PHOENIX -- Augie Ojeda hears it from interim manager Kirk Gibson nearly every day, often several times a game: Augie get ready, Augie get ready.
Even in a smaller role this season, he always is.
"He hasn't played as much as he's used to, but he's as ready as anybody, real professional," Gibson said. "When you put him in situations like that, you just know he's going to come through."
Ojeda got his chance thanks to a hunch by Gibson.
With the game tied 3-all, the Diamondbacks had Ryan Roberts on third with one out after he led off with a double and moved over on Gerardo Parra's groundout. Gibson initially sent Upton out to the on-deck circle to face Wilton Lopez, then pulled back the former All-Star in favor of Ojeda, a career utilityman.
Part of it was that Upton was nursing a sore shoulder, but also because Gibson believed Ojeda could come through.
He was right. Ojeda hit a fly to center off Wilton (5-1) just deep enough to score Roberts from third, giving Arizona its seventh win in eight games.
"It's the hardest thing in baseball when you sit around waiting for your name to be called upon," Ojeda said. "You've got to be ready to pinch hit, pinch bunt, defense, whatever. Whenever you sit on the bench for two to three hours then go into the game, it's real difficult. It looks easy, but it's not."
Houston had been playing well, winning nine of 11, including a three-game sweep that put a dent in St. Louis' playoff chances.
The Astros just couldn't seem to get the break they needed, too many balls hit by the Diamondbacks falling in, too many of theirs falling into Arizona's gloves on great defensive plays.
"The effort was there. It was just the balls were kind of spinning away from them," Houston manager Brad Mills said. "We saw them dive for a ball that went for extra bases. It seemed like it came off everyone's bat. It is going to go to the lines anyway but you couldn't have thrown them out there any better."
Hudson has been sharp since arriving from the White Sox in a July 30 trade, lasting at least seven innings in all six starts for Arizona with 4-1 record and 1.85 ERA.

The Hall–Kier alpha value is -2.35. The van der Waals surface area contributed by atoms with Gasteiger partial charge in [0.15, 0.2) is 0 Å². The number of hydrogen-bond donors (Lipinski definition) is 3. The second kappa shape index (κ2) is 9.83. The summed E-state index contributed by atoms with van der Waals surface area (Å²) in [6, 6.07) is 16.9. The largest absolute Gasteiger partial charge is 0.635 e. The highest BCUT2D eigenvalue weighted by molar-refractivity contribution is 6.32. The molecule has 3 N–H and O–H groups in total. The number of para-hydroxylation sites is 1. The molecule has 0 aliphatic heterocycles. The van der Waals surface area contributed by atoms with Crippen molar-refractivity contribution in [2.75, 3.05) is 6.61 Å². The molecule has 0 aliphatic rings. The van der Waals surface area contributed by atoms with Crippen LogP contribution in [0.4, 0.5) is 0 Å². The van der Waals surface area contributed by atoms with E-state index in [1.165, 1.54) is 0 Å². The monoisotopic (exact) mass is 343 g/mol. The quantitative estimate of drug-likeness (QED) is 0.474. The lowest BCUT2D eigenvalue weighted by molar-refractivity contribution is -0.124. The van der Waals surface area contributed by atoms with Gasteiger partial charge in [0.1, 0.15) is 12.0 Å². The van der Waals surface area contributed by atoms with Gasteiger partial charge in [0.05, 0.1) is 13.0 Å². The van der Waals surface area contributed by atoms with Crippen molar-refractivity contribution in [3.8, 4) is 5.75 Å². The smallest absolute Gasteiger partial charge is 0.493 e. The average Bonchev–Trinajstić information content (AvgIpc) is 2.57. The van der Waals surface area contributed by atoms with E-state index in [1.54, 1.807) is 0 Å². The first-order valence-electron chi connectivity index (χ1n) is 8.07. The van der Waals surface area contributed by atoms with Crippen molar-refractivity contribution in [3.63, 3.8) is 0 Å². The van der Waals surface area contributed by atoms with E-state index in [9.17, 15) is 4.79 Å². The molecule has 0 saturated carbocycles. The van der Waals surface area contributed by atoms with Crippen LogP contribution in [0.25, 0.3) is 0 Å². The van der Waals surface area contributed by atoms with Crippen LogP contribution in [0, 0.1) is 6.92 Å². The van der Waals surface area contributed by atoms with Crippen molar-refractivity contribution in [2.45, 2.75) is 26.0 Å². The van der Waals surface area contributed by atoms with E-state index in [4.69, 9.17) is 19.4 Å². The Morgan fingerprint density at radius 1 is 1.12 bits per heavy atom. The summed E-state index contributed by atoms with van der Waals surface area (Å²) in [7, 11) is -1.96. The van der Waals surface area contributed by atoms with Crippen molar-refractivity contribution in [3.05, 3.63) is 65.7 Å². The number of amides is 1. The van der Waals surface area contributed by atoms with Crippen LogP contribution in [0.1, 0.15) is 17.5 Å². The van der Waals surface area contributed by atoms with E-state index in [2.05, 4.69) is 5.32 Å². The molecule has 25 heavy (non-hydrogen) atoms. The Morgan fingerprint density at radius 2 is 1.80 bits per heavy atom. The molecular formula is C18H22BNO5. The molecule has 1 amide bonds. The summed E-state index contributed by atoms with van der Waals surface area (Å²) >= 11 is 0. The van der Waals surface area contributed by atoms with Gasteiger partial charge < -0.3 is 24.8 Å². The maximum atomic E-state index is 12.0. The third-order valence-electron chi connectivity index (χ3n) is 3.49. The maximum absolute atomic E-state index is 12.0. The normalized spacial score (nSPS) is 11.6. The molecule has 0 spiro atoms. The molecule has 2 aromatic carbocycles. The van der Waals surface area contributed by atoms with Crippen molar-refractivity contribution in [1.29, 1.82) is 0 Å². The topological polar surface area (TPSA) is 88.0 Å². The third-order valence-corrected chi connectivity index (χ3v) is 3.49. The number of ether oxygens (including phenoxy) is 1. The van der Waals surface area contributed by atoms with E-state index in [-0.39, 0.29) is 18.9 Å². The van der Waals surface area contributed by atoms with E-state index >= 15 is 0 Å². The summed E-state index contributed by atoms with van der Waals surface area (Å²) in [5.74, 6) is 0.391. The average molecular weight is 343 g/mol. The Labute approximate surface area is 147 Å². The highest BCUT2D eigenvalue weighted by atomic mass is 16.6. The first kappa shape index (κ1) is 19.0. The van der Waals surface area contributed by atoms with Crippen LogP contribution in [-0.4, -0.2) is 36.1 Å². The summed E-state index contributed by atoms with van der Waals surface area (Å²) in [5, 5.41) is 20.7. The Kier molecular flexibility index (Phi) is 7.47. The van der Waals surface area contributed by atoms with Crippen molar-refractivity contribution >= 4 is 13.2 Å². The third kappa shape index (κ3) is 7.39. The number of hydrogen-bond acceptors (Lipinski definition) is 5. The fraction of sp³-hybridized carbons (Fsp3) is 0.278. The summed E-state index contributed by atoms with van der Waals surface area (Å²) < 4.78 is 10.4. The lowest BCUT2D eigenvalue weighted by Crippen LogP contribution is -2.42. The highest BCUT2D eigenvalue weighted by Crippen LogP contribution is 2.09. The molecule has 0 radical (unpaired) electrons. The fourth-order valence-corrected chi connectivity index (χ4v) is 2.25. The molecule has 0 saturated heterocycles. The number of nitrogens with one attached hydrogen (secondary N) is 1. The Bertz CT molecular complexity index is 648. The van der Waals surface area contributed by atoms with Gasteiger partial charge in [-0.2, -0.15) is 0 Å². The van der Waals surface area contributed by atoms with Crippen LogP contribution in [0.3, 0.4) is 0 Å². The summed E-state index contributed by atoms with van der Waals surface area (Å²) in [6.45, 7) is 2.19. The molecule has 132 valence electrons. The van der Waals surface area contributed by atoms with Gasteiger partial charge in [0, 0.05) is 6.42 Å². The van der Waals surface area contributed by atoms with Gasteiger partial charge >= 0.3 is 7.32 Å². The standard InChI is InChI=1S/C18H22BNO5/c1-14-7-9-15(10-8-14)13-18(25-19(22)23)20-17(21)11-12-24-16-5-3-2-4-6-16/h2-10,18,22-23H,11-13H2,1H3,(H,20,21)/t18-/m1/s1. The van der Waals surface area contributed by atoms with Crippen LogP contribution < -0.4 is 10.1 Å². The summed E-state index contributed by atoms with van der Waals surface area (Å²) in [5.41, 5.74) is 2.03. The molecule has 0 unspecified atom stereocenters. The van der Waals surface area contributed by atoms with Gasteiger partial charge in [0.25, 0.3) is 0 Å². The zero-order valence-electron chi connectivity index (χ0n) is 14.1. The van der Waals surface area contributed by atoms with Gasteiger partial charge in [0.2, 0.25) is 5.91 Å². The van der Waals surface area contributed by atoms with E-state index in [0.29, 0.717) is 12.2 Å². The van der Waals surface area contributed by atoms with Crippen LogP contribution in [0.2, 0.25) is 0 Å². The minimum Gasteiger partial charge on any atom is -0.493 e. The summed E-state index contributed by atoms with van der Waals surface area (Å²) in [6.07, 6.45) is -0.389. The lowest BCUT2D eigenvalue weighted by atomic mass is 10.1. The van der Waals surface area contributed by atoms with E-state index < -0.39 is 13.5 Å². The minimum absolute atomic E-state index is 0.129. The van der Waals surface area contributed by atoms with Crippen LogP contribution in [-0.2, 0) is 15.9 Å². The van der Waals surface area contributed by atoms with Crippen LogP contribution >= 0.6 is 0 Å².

The rookie right-hander didn't allow a hit against the Astros until Angel Sanchez's leadoff single in the fourth inning, then gave up a run when Hunter Pence followed with another single and Jeff Keppinger made it three straight with a just-through-the-hole RBI hit to left.
The Astros got another run off him in the fifth on Myers' late-swinging double that Parra just missed in right, and a run-scoring single by Sanchez to nearly the same spot.
Hudson was replaced by a pinch hitter in the sixth after allowing two runs on seven hits with six strikeouts.
"I just go out there and try to attack the zone, and they battled through a lot of at-bats and kind of got my pitch count up a little bit," Hudson said.
Myers has lasted at least six innings in all his starts this season, the longest streak in team history and longest in the majors since Arizona's Curt Schilling reached the seventh in 35 straight starts in 2002. He allowed three runs on seven hits in six innings.
Myers' six-or-more streak appeared to be headed to a quick and ugly end against the hot-hitting Diamondbacks. He gave up a single to Stephen Drew in a lengthy opening at-bat, a walk to Chris Young, then a run-scoring double by LaRoche.
After escaping that early shakiness with three weak popouts to end the inning, Myers found trouble again in the fifth, when Young and LaRoche followed Parra's leadoff triple with run-scoring singles that put Arizona up 3-2.
"I couldn't get my curveball over for the most part today," said Myers, who walked three and struck out four. "I had to battle. It is tough when you go out there without any of your best stuff."
Astros 3B coach Dave Clark turned 48 on Friday, a birthday shared by snowboarder Shaun White and actor Charlie Sheen. ... Upton was out of the starting lineup for the second straight game to give his sore left shoulder another day to heal. He tweaked the shoulder while swinging in the seventh inning against San Diego on Monday.
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